Review of Nespresso Reusable Pods

Before buying me a real espresso machine, I had a Nespresso machine. And quickly I became aware of the ecological problem of the pods, but also of their significant costs. I ended up interested in rechargeable pods for these two reasons: no longer use aluminum/plastic unnecessarily and reduce my coffee budget. Today I have the necessary hindsight to be able to share with you my opinion concerning the rechargeable Nespresso pods.

The different types of reusable pods

And yes, there are different types of rechargeable pods.

Plastic pods

The cheapest reusable pods are in plastic. To try, before buying metal pods, I started with plastic pods. However they have major drawbacks.

The first drawback I found is that after a few uses, the pods exploded in my machine. Plus, I have no idea what kind of plastic they use to make them. It is therefore possible, see probable that there is the presence of endocrine disruptors in the plastic used.

Metal pods

With “sticker” closure

The metal pods that close with a sticker are pods that I have not tried. However, I know that they were designed to generate the kind of “pop”, the sound of the pods that pierces. So these are pods that come closest to the original Nespresso pods.

The problem for me, as with the Nespresso pods, is the presence of aluminum. Usually it is not really recommended to cook with aluminum.

It should also be considered that stickers must be bought regularly.

With screw closure

I have several metal pods of this type. However at the end of a number of uses they end up not getting clogged. I highly recommend to descale them from time to time. We do not see it because the pods is closed, but there is a small metal yarn inside that prevents the coffee from clogging the holes. The presence of this yarn is absolutely paramount. For this to work better, I’ve overlayed several.

How to use Nespresso reusable capsules

I recently wrote an article that explains how to use Nespresso reusable capsules. You can find it at this address.


The conclusion I can give is simple: it is difficult to make good coffees with reusable Nespresso pods. When you get there, coffee is not bad, it is even good (relatively close to what you can find with the original pods), but much lighter.

The origin of this “light coffee” is simple. Reusable pods do not allow to add the same amount of coffee as the original pods. This is due to the fact that the set of reusable pods will be shorter and therefore the usable volume is less large. I had measured we put between 0.5 and 1g of coffee less. A simple test to find out is to open a Nespresso pods, put the coffee in the reusable pods and you will see that there is no room.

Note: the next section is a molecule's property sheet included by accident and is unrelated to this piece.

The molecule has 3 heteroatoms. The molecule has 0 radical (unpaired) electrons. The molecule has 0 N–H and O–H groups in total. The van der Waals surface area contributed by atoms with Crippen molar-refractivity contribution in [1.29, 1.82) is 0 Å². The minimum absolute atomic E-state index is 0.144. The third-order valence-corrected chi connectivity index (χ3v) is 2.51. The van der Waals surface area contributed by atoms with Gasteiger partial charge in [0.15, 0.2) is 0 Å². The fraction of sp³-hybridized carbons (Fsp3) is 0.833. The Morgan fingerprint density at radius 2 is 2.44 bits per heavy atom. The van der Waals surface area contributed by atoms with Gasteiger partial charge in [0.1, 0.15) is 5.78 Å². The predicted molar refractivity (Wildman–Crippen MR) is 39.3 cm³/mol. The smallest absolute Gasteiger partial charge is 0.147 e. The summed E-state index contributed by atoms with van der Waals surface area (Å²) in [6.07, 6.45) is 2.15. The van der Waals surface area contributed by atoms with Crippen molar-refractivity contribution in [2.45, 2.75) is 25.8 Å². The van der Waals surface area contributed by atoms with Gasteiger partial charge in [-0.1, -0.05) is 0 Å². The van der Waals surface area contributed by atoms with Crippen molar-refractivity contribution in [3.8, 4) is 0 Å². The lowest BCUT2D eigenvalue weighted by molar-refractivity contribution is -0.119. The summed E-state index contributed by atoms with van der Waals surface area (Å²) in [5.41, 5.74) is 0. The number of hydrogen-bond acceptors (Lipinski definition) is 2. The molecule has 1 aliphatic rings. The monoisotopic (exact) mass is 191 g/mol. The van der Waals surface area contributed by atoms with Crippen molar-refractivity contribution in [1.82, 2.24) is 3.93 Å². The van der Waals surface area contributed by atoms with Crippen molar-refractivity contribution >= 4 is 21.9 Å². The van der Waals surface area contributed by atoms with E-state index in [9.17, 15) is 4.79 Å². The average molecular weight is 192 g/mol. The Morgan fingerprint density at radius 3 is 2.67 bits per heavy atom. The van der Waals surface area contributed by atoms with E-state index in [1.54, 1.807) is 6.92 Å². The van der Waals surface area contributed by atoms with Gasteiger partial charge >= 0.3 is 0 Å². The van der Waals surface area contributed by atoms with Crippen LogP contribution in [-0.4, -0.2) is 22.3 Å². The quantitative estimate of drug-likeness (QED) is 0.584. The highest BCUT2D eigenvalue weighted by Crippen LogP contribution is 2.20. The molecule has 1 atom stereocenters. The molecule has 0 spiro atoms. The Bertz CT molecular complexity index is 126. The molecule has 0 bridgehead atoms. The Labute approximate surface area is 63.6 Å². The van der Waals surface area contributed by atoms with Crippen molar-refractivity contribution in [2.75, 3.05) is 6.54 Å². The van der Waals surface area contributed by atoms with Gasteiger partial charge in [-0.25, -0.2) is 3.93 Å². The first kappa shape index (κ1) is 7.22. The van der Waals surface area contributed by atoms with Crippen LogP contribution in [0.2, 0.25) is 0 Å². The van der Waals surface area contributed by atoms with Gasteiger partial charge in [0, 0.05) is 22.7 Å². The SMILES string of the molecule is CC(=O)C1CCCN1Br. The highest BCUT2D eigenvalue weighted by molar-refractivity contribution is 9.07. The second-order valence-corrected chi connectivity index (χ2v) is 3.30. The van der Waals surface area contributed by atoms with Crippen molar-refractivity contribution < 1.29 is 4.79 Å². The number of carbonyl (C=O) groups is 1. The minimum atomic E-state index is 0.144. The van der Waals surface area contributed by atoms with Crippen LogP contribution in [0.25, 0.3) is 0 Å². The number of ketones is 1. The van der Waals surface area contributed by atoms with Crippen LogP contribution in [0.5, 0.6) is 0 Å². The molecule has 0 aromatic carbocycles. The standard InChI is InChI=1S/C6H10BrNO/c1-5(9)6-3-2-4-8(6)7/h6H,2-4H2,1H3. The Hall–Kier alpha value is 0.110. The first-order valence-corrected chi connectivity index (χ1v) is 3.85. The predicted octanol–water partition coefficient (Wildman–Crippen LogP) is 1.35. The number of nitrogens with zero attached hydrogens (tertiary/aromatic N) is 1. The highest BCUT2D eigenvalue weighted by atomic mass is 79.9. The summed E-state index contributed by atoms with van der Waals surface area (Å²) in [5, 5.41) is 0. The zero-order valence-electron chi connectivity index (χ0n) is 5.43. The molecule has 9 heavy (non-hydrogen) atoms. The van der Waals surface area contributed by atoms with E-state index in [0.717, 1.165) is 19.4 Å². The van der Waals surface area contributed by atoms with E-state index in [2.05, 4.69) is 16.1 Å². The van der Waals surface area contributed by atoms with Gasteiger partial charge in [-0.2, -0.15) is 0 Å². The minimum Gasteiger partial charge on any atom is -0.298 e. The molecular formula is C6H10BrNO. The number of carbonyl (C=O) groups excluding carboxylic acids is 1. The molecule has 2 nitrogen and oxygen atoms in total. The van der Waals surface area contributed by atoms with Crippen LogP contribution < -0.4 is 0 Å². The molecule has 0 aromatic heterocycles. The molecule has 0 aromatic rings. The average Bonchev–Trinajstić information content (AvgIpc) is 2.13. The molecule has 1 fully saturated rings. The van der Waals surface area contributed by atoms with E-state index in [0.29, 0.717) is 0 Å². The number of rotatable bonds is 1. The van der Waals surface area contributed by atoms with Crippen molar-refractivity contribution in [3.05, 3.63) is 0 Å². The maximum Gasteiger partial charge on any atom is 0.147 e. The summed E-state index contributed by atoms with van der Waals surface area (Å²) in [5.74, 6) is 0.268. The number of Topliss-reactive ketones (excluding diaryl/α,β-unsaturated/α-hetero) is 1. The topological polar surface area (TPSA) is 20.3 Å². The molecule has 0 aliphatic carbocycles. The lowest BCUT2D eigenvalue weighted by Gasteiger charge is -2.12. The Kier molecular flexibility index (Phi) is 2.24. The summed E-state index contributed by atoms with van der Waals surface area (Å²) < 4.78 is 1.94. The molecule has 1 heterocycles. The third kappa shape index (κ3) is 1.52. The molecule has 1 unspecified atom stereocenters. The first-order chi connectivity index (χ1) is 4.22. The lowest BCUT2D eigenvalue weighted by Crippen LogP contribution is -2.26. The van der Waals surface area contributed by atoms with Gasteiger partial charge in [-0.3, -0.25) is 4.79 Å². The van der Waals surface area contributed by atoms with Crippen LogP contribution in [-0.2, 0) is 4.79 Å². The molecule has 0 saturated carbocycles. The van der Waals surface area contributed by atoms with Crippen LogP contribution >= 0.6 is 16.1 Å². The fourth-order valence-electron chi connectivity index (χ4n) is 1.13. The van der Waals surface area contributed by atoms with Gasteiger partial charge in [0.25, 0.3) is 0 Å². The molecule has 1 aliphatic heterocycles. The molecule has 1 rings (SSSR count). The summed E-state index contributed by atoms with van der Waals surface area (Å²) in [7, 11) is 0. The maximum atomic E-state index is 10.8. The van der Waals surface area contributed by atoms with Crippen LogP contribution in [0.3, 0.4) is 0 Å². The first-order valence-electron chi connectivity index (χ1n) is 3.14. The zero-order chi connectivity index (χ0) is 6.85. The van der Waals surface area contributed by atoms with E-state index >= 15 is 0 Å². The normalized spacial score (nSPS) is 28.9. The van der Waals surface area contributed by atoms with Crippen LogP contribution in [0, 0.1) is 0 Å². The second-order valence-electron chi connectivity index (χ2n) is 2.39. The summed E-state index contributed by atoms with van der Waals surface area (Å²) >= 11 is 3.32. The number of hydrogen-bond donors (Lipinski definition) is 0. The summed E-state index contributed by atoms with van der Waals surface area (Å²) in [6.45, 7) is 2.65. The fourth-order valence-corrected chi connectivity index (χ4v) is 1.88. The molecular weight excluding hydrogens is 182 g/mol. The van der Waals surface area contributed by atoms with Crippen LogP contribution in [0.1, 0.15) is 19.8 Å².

For the use of reusable pods, I recommend not to overpack the coffee. I cup it lightly, but without pushing too much (I do not apply 20kg of pressure as for a real Espresso and on the contrary, if you do, the water may not pass despite the 19 bars). Reusable pods are much like pressurized filters, so do not over-pack.

I use fine ground coffee. I had finally bought myself a coffee grinder: The Porlex Mini and tall. The mill greatly facilitated the filling of the pods because I could do size tests for ground coffee. I do not remember the setting used, but it seems to me that it was 3 or 4 clicks starting from the tightest.

If you want to buy Nespresso reusable capsules, you can find them on Amazon or Aliexpress.

Nespresso VS espresso ?

The title Nespresso vs Espresso is more applicable in the frame where Nespresso machines with rechargeable pods are used. For testing both, I can assure you that you will waste more time making Nespresso coffees with reusable pods than espresso coffees.

If you are thinking of buying a Nespresso machine for use with reusable pods, I will stop you immediately. It will be more interesting for you, for the same budget to buy an espresso coffee machine. The coffee will be better, more regular in taste and less annoying to create.

You also have to be aware that you will never have a real espresso with a Nespresso machine. It’s something I didn’t know at first.

If you ever have a Nespresso machine and want to change your use by switching to reusable pods, I highly recommend using metal pods despite the price difference with plastic ones. I got a plastic pods that broke in my machine.

Despite my somewhat critical opinion towards the reusable pods, I must admit that the time I spent optimizing my coffees with was a precursor to my passion for good coffees. I ended up completely abandoning this system to buy me a real espresso machine.

At the moment I saw that there is a demand for participatory funding to create a device that fills all the Nespresso reusable pods by itself. In itself the design is interesting. The appliance grinds the coffee, puts the right amount of coffee and closes the pods. However as I indicated in a previous article, I remain septic regarding the daily utility of this machine.